Debevoise & Plimpton, New York www.debevoise.com/
Davis, Polk, and Wardwell, New York, NY www.davispolk.com/
Gibson, Dunn & Crutcher, Los Angeles, CA http://www.gibsondunn.com/default.aspx
Inter-American Court of Human Rights, http://www.cidh.oas.org/DefaultE.htm
International Criminal Tribunal for Rwanda, www.ictr.org
International Monetary Fund, www.imf.org/
The United Nations, www.un.org/
Woodrow Wilson International Center, www.wilsoncenter.org
World Bank, www.worldbank.org/
World Policy Institute, www.worldpolicy.org

Demand
Generally, competition for jobs is high due to the large number of law school graduates and
the current economic climate that is forcing some firms to cut back on hiring. Increasingly,
law graduates are using their specialized training to secure jobs in related fields.
While globalization brings the private and public sectors closer together, the demand for
international lawyers rises. Increasingly, larger organizations are establishing offices in
foreign countries to handle international issues. This development has created a niche for
lawyers with a master’s degree in international affairs, language skills, cultural awareness

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and overseas experience. Developing countries need lawyers to assist in their legal
transformations and organizations like the United Nations need lawyers to interpret their
charters and international law.
Future Challenges of the Profession
The demand for international lawyers with expertise in international relations and crossborder transactions will continue to grow as the legal industry globalizes. The international
legal field is constantly redefining itself by adding new areas to the practice, making it
difficult for attorneys to describe themselves as all-inclusive international lawyers.
The international law career field is unsystematic at best and preparing yourself to meet its
demands is challenging because there is no international law career ladder to climb or road
to follow. Another challenge of the profession is to not be discouraged by the lack of
international work at the beginning of your career or the length of time it takes to develop
your career. As a rule, a lawyer will gain experience exclusively in domestic law until a client
involved in an international project requires their domestic expertise.
Resources for More Information
Associations/Websites









American Bar Association, www.abanet.org/intlaw/home.html
American Society of International Law, www.asil.org
Friends of Jessup, www.foj.org
International Law Students Association, http://www.ilsa.org/
International Bar Association, www.ibanet.org
International Chamber of Commerce, www.iccwbo.org/
International Municipal Lawyers Association, www.imla.org
Inter-American Bar Association, www.iaba.org

Directories
Kimes International Law Directory
Publications








ASIL’s Careers in International Law: Your Indispensable Guide to Career Paths and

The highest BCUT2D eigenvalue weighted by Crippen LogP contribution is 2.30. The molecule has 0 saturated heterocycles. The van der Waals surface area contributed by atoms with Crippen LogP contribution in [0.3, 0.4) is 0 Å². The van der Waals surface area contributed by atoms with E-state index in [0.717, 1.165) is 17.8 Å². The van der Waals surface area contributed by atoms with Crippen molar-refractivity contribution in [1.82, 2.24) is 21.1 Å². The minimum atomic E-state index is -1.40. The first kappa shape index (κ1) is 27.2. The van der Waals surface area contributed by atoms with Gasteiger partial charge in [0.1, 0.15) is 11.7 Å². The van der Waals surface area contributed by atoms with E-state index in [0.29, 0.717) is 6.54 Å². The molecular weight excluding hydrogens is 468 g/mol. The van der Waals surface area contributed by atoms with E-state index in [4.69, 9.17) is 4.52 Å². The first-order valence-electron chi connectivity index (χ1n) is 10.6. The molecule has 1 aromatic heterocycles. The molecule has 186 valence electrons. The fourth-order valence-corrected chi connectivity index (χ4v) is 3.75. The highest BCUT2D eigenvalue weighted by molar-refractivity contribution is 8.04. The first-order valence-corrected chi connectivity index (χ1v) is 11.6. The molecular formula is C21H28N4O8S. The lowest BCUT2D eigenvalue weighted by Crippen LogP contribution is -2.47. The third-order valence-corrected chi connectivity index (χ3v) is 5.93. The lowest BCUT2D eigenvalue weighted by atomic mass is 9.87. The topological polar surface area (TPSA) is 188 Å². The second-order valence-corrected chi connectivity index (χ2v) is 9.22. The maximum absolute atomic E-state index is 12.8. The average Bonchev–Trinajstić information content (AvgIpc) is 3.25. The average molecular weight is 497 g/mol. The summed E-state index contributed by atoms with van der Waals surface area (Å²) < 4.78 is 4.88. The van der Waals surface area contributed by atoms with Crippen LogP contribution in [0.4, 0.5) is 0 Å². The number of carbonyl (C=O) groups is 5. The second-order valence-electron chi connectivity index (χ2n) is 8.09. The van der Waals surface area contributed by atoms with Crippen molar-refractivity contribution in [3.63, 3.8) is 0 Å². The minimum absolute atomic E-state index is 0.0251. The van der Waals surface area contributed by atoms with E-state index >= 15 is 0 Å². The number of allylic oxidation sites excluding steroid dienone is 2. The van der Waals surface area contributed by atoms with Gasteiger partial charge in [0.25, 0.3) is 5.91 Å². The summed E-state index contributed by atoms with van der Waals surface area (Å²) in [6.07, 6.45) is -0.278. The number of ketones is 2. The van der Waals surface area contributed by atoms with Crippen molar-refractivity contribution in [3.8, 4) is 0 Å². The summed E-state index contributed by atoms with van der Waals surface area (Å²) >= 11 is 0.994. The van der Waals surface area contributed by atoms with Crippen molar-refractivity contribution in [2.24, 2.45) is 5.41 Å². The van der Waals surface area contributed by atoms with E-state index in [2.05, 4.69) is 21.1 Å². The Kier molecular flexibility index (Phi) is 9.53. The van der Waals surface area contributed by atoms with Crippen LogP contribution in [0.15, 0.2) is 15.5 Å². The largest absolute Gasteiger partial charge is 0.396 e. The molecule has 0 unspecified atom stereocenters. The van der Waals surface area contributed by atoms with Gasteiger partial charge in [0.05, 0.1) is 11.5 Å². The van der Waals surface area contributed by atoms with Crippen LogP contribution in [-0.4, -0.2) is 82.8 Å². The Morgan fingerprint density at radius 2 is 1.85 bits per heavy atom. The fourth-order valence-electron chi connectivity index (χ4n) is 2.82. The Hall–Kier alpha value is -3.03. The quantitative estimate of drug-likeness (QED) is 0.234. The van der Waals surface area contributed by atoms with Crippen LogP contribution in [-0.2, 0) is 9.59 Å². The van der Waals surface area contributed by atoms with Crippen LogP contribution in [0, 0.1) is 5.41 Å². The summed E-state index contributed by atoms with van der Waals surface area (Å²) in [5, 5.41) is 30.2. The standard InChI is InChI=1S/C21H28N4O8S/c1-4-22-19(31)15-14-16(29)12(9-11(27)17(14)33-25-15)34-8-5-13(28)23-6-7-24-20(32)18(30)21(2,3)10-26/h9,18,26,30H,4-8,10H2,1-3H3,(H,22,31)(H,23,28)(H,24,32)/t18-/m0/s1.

Internships in International Law (1999)
Careers in International Affairs, Editors: Maria Pinto-Carland and Lisa A. Gihring,
Georgetown University Press (2003)
Careers in International Law: A Guide to Career Paths and Internships in
International Law (2003)
Careers in International Law, Mark W. Janis, ed., Washington D.C.: Section of
International Law and Practices, American Bar Association, (1993)
Global Law in Practice, Ross J. Harper, ed., The Hague: Kluwer Law International and
International Bar Association, (1997)
ILSA Guide to Education and Career Development
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in International Law, Jonathan C.
Green et al, International Law Association, (1991)
The Official Guide to Legal Specialties: An Insider’s Guide to Every Major Practice
Area, Lisa L. Abrams, Harcourt Legal and Professional Publications (2000)

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Public Service and International Law: A Guide to Professional Opportunities in the
United States and Abroad, 3rd edition, Stephen K. Park and Susan J. Feathers, New
Haven, Conn.: Yale Law School, (1998)

Field Specific Information
J.D./M.P.A. The combined Juris Doctor/Master of Public Administration is available for
students who plan to use their law degree in federal, state or local government agencies
and not-for-profit or quasi- governmental organizations. The dual degree is intended to
enhance the student's career possibilities in law, government, health care, non-profit and
related fields. The dual degree can be valuable for persons seeking careers as city
managers, administrators of judicial and quasi-judicial organizations, staff members in
governmental agencies, and legislative researchers, among others. The J.D./M.P.A. creates
rewarding opportunities in law firms, health care facilities, insurance companies, public
interest organizations
Internet Resources





http://www.internationaljobs.org/ – A tool to assist job seekers interested in
international employment as organizations such as the UN, International Criminal
Court, International Labour Organization, World Bank, etc.
www.lawcrossing.com – Legal employment job and internship board and career
resources for lawyers, law students, paralegals, legal secretaries and other legal
professionals.
www.idealist.org – A project of Action Without Boarders which contains job and
internship listings in economic development, social services, human rights,
environment, etc.

www.lib.uchicago.edu/~llou/careers.html - Website affiliated with the University of Chicago
Law School which provides a collection of links to other job sites where users can search for
law positions.